Mr Leadbitter reported that this did not happen at the moment. Envirocall did assist by passing details of people requiring furniture on to the organisation, but they would not collect and bring to them. Community Furniture advertised in local newspapers and networked with self-help groups etc.

Phil Capon made reference to a previous statement about the Netherlands where, if furniture was not suitable for reuse, it was passed to the City Council as waste.

Mr Leadbitter confirmed that no grants were obtained from the City Council for the furniture side of its operation. Bids were places into a local Trust. Community Furniture obtained 90% of all its monies from sales. The Chair queried how this compared across the UK. Mr Leadbitter reported that elsewhere, 50/60% of running costs were funded by the local authority

(3) Do you have links with other local organisations such as Renew North East in Felling? (Roger Mould)

Mr Leadbitter reported that they had a good relationship with Renew, but they did not work with any other body on white goods.

(4) If the furniture you collect is not up to being re-used, would it be feasible to separate eg. Rags, foam, wood? (Jo Bourne)

Mr Leadbitter replied in the negative. This was a question of cost and human resources. Mr Shipley suggested that there was a space problem here, too. The turnover of furniture was high.

In referring to the statistics provided on a map, and the areas covered, Bill Hopwood queried why there was a preponderance of activity in Newcastle. Mr Leadbitter pointed out that advertising did take place, but Newcastle was simply where most of the donations came from. These were not mobile donations, which might account for the situation.

In response to questions on the trainees, Mr Leadbitter pointed out that Community Furniture was not a training `provider', but were providing experience for the trainees. Relationships developed on an individual basis. Once the trainees left, the only information on their progress was via yearly statistics. There was a high level of turnover.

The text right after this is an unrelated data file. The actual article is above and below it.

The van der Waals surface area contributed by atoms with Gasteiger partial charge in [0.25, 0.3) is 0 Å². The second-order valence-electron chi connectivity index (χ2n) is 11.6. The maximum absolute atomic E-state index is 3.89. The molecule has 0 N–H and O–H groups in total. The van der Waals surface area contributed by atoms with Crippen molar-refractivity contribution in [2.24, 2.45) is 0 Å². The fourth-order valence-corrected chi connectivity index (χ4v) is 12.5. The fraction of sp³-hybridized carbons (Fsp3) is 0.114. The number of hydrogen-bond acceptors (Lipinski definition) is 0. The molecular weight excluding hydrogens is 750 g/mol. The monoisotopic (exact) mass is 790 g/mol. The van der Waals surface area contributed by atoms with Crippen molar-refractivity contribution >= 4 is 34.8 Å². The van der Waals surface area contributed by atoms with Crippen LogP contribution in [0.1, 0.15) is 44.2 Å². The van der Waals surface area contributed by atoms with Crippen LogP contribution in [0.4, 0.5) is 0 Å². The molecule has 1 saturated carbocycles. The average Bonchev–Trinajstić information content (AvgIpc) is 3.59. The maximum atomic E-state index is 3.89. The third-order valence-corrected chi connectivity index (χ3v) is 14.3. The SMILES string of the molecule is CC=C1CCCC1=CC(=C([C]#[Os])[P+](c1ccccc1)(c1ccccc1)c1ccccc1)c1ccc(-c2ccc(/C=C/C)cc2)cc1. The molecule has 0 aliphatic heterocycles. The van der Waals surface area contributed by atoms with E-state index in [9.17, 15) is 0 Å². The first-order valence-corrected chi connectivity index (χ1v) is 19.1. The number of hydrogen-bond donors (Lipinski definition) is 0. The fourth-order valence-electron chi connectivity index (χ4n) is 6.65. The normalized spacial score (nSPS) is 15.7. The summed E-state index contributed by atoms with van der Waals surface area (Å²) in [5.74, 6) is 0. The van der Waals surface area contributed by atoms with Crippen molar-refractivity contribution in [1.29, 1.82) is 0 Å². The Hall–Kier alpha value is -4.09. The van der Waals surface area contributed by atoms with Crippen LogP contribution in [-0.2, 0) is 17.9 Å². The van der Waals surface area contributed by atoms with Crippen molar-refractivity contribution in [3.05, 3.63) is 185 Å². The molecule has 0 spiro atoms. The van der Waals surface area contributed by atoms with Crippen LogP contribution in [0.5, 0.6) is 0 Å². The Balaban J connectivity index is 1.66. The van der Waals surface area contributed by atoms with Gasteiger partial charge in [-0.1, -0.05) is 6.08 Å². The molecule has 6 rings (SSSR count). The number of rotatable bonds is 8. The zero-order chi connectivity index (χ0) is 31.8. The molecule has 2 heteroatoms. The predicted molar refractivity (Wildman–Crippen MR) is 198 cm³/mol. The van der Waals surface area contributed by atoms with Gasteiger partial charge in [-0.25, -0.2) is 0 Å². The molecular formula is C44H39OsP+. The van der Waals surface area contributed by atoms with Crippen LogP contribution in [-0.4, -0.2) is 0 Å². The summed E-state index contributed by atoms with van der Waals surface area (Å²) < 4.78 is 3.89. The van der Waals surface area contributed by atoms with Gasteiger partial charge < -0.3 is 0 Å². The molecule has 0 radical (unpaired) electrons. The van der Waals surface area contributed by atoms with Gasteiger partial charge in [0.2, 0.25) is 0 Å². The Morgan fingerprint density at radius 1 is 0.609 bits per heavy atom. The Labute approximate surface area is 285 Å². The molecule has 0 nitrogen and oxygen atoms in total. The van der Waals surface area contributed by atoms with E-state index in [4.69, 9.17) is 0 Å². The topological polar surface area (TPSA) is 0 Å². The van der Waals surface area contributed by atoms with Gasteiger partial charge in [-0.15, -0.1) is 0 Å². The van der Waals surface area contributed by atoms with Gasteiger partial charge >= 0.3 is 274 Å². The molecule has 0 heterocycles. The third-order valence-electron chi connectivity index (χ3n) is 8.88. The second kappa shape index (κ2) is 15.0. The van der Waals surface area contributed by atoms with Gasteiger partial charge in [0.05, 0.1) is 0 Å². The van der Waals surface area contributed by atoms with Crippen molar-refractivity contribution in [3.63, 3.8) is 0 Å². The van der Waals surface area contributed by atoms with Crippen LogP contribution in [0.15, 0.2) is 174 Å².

A discussion ensued on the signposting of the operation, during which Mr Leadbitter pointed out that further location boards had been requested from the City Council.

The Chair queried whether Community Furniture saw itself primarily as a social service or an environmental contributor. Mr Leadbitter suggested that both aspects were appropriate to their activities, but principally the organisation was providing a social service to alleviate poverty. The Chair queried whether Social Security could be perceived as using the organisation as an excuse to keep crisis loans low. Mr Leadbitter felt that this was undoubtedly the case. In response to Val Barton's query, Mr Leadbitter stated that approximately 95% of people coming to the warehouse were there because of `need'. On the question of hygiene, it was reported that furniture was separated out when first dropped off. Bill Colwell suggested that there must be considerable weight of furniture in terms of tonnage and queried what happened to furniture that was unusable. Mr Leadbitter stated that the organisation would rather give material away than tip it. With regard to soft furnishings, there was a bric a brac shop on the premises. On the quality of training, it was reported that NVQ qualification was the aim.

At this stage, the Chair thanked Mr Leadbitter and Mr Shipley for their attendance.